Trehalose, also known as mycose or tremalose, is a natural alpha-linked disaccharide formed by an α,α-1,1-glucoside bond between two α-glucose units. In 1832, H.A.L. Wiggers discovered trehalose in an ergot of rye,and in 1859 Marcellin Berthelot isolated it from trehala manna, a substance made by weevils, and named it trehalose.
Raw materials:Extracting trehalose used to be a difficult and costly process, but, recently, the Hayashibara company (Okayama, Japan) confirmed an inexpensive extraction technology from starch for mass production.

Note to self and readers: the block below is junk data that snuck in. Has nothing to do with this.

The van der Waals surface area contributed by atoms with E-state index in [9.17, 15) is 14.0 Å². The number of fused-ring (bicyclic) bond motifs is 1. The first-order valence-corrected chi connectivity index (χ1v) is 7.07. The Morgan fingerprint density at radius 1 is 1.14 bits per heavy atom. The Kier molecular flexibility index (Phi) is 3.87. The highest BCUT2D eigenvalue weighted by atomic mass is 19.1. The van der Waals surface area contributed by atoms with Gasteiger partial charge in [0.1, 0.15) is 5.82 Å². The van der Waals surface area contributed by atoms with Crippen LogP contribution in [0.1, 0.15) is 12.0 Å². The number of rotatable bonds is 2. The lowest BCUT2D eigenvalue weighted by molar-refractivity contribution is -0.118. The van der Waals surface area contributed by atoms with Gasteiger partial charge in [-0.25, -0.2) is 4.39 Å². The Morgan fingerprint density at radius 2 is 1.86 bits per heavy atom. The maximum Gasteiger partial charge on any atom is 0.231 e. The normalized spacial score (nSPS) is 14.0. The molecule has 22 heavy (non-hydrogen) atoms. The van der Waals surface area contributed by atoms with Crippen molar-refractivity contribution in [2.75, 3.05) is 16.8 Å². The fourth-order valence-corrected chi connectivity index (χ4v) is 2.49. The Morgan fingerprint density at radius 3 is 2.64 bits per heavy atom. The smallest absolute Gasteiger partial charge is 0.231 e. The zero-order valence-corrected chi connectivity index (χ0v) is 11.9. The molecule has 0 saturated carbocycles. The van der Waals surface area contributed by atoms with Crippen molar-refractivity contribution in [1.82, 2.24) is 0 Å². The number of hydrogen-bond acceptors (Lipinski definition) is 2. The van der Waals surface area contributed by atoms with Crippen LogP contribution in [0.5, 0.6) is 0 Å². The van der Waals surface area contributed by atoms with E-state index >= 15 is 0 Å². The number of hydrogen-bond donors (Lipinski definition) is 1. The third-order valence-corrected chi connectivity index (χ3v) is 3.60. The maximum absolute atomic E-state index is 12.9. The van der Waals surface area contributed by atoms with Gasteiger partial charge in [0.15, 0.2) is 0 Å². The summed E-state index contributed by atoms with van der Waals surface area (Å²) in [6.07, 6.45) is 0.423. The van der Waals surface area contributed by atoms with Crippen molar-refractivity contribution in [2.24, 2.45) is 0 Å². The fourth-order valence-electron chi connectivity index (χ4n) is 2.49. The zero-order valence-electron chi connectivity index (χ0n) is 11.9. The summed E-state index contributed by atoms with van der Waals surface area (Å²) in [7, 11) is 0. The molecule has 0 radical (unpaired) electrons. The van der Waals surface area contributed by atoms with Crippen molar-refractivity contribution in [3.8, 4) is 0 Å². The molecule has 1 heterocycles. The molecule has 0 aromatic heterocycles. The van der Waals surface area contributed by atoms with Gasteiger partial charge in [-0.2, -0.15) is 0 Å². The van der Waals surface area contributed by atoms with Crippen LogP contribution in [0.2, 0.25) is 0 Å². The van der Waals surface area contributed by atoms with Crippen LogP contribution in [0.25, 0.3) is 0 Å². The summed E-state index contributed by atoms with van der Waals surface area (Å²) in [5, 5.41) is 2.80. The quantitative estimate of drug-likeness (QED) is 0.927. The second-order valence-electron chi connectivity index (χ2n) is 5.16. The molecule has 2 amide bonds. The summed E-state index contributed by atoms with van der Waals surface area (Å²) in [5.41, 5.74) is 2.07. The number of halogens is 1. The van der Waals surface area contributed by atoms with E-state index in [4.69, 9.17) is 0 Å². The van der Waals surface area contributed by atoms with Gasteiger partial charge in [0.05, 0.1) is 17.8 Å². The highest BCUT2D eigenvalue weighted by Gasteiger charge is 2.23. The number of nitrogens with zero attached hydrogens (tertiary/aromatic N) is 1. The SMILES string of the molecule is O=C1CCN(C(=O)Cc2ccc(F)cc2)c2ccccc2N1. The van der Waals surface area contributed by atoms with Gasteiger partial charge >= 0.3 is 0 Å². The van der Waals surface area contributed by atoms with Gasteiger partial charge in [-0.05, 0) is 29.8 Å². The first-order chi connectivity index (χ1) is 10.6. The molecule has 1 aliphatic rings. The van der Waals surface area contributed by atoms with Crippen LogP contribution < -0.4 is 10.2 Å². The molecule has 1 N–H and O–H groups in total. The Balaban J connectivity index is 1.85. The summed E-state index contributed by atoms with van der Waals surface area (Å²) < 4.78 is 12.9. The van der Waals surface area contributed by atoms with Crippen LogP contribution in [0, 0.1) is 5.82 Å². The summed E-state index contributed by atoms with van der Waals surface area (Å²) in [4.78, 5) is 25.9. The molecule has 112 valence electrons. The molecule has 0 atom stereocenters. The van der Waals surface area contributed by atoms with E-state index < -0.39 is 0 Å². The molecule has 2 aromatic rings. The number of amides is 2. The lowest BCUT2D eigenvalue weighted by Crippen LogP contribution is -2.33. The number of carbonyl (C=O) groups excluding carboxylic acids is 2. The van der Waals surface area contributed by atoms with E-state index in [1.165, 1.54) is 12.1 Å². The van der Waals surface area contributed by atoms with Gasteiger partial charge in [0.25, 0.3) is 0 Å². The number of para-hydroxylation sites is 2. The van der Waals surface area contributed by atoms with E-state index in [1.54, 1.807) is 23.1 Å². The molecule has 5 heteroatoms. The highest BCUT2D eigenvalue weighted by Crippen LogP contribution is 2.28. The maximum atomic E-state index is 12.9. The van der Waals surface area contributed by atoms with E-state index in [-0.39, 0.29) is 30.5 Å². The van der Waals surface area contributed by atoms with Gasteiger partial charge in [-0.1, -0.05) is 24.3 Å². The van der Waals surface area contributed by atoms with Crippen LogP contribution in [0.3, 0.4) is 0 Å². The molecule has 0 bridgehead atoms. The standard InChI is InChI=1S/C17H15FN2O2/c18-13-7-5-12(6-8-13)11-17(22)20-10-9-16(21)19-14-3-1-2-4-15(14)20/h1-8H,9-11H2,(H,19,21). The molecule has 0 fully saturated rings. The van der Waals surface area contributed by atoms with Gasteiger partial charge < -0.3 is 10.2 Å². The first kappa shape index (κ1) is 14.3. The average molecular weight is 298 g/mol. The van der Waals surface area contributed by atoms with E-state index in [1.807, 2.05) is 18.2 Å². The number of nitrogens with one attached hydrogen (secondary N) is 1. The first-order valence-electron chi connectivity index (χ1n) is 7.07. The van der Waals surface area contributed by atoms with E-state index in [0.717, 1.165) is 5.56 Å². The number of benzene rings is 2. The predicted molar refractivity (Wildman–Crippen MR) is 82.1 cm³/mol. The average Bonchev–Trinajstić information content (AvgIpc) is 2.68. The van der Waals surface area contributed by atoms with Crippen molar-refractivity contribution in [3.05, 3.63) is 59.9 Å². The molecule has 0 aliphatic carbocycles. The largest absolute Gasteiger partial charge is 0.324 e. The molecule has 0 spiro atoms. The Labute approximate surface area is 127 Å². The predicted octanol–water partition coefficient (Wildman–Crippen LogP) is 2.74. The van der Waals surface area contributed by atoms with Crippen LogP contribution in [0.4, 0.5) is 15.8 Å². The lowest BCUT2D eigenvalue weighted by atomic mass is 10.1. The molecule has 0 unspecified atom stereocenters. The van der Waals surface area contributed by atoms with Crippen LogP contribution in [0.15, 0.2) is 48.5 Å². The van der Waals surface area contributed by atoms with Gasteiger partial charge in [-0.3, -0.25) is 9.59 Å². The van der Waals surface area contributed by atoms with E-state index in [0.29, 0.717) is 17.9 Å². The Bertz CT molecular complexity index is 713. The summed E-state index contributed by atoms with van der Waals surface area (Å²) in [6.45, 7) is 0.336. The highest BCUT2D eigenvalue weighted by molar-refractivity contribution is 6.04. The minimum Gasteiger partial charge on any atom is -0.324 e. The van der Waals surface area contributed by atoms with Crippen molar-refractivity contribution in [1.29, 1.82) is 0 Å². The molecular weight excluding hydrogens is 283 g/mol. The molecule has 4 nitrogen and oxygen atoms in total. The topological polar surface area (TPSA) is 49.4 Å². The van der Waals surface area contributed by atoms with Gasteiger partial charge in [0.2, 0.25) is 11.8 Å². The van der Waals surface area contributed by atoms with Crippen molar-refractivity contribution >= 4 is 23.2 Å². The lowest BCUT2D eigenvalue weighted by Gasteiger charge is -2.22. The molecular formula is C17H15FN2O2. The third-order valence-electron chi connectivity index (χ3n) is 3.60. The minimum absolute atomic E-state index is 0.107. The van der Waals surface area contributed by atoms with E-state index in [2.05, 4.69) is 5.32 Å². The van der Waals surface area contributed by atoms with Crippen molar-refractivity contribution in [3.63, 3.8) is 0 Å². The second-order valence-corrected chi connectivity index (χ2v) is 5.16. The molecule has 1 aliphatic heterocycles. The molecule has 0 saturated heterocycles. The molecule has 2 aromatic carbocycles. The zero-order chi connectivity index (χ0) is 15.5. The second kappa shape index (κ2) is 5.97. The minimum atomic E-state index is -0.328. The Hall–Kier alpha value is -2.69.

Uses:Trehalose has been accepted as a novel food ingredient under the GRAS terms in the U.S. and the EU. Trehalose has also found commercial application as a food ingredient. The uses for trehalose span a broad spectrum that cannot be found in other sugars, the primary one being its use in the processing of foods. Trehalose is used in a variety of processed foods such as dinners, western and Japanese confectionery, bread, vegetables side dishes, animal-derived deli foods, pouch-packed foods, frozen foods, and beverages, as well as foods for lunches, eating out, or prepared at home.